The NFB's new digital restorations are absolutely stunning. Layers of dirt, flickering, and scratches are gone. Since his hand-drawn films were made unconventionally (india ink on clear film with color added in optical printing), color had not maintained its quality on some. They were able to color correct them to the point where the color jumps off the screen and it looks brand new!
The supplements are excellent, too. The 15 featurettes cover every aspect of McLaren's films. There's also longer documentaries, outtakes and test footage, as well as synthetic sound tests. To top it off, the set has seven discs in thinpaks and a large booklet. Most of the films also have a choice of the original monaural audio, stereo, and 5.1. While the older films aren't that enhanced, a few really stand out in the 5.1 remix. Neighbours, Synchromy, and Pas de Deux sound fantastic in 5.1.
The films themselves are usually great. The hand-painted works like Begone Dull Care, Stars and Stripes, and Fiddle-de-dee are visual delights. The live-action films are often funny, but often beautiful. Neighbours is hilarious, but disturbing since it shows how ridiculous fighting can be (like in wars). Pas de Deux is probably the most beautiful film I've seen. The combination of the swelling music and the silhouetted dancers really works well.
Overall, get this set if you're an animation fan. These may come off as pretentious or inaccessible, but McLaren's best are just as fun to watch as a Looney Tune.
For me McLaren's works are an enormous source of inspiration. I remember when I watched "Neighbors" for the first time, I was astounded by the way he created his movements, and in the same time I realized that Norman McLaren is a genius, a true "poet of animation", how he was called.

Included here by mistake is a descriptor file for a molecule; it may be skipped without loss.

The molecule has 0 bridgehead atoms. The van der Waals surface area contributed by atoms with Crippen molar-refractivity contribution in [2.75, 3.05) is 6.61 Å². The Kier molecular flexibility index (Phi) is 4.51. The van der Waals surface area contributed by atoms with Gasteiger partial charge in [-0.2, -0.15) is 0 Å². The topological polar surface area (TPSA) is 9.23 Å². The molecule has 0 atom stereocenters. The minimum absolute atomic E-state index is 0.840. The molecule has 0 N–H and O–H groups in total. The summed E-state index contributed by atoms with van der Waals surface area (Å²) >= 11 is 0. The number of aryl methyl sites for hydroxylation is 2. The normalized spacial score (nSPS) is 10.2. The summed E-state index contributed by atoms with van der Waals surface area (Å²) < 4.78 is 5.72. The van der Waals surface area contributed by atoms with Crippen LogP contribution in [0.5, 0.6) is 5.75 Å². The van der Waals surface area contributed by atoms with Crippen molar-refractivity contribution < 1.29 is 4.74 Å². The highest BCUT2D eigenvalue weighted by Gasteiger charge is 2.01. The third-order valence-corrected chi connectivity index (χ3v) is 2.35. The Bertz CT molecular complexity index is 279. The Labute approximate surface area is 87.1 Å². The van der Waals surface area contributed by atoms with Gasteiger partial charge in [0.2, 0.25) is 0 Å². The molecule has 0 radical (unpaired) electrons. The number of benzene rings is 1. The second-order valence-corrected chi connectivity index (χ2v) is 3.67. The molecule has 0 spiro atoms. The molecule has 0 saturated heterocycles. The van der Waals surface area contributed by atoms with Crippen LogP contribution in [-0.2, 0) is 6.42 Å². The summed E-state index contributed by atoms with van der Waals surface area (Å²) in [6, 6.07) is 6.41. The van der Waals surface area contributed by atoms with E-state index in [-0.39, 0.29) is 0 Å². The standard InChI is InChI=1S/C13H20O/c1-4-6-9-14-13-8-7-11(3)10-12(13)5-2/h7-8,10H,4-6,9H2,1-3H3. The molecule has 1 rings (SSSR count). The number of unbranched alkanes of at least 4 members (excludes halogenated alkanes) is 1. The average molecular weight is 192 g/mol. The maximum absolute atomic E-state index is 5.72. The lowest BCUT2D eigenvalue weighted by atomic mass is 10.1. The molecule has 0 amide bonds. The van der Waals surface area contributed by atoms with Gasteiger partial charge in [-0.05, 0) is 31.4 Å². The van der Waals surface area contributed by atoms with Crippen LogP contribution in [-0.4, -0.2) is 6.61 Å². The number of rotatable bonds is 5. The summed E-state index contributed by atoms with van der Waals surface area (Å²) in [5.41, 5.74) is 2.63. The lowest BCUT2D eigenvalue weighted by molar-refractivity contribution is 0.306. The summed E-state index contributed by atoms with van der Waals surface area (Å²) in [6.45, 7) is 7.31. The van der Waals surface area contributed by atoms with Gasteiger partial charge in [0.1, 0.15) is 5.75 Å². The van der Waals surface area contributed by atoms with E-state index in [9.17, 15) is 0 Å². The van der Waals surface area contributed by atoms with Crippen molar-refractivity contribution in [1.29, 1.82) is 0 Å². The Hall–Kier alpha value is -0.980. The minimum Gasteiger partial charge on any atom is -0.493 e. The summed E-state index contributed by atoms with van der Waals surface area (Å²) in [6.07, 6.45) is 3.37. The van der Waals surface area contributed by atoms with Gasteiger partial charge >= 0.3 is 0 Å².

Norman McLaren said that he was influenced by Sergei Eisenstein's films, and indeed, the influence of Eisenstein is seen in many of his films. Also, Eisenstein's conflict ("Art is always conflict") becomes in McLarens `films either movement or dispute.
First, in "Neighbors" "the conflict" becomes the battle between Munro and Ladouceur, in "A Chairy Tale" is the fight between Jutra and the chair, in "Opening Speech" is the dispute between McLaren and the microphone.
Second, where "the conflict" becomes movement, it becomes the "conflict" of forms, is the one that is seen in "Begone Dull Care", in "Le Merle", in "Fiddle-de-dee", or in "Hen Hop".
Also must be remembered that like Eisenstein, McLaren "reinvented" the monumental pose, the "mi-e" from the Japanese Kabuki Theatre, and I believe that "Pas de Deux" speaks for itself. I don't want to make a parallel between Eisenstein and McLaren, but I want to prove the immense contribution that McLaren had on the development of animation. Or in other words, what the name Eisenstein means for film, the name McLaren means for animation.
For me, McLaren is a true "wizard of movement", an original artist and innovative inventor. But instead of telling you things that you already know, I will tell you some things that you might not know about his films. For example, in "Neighbors" he sent an anti- war message using comic devices. Like Chaplin did in "The Great Dictator", or like Kubrick did in "Dr Strangelove". And to do something like this one must have the character of a genius, because it is very difficult to join two opposite elements and make them work together. Also, when I watched "Pas de Deux" or "Narcissus"; I remember experiencing something that a few movies could make me feel. I am talking about that kind of experience when the body is static, and the only thing that is "moving", is the mind. I am talking, of course, about the feeling of escaping time and space. And this happens only when the film is not made by an ordinary filmmaker, but an exceptional one. I must add here, that the same experience I had when I watched "The Passion of Joan of Arc", "Ivan Grozny" or "Orpheus".
In conclusion, I have to say that I consider Norman McLaren one of the most prolific filmmakers of the last century, and I believe that his works rank with Eisenstein's films or Cocteau's works.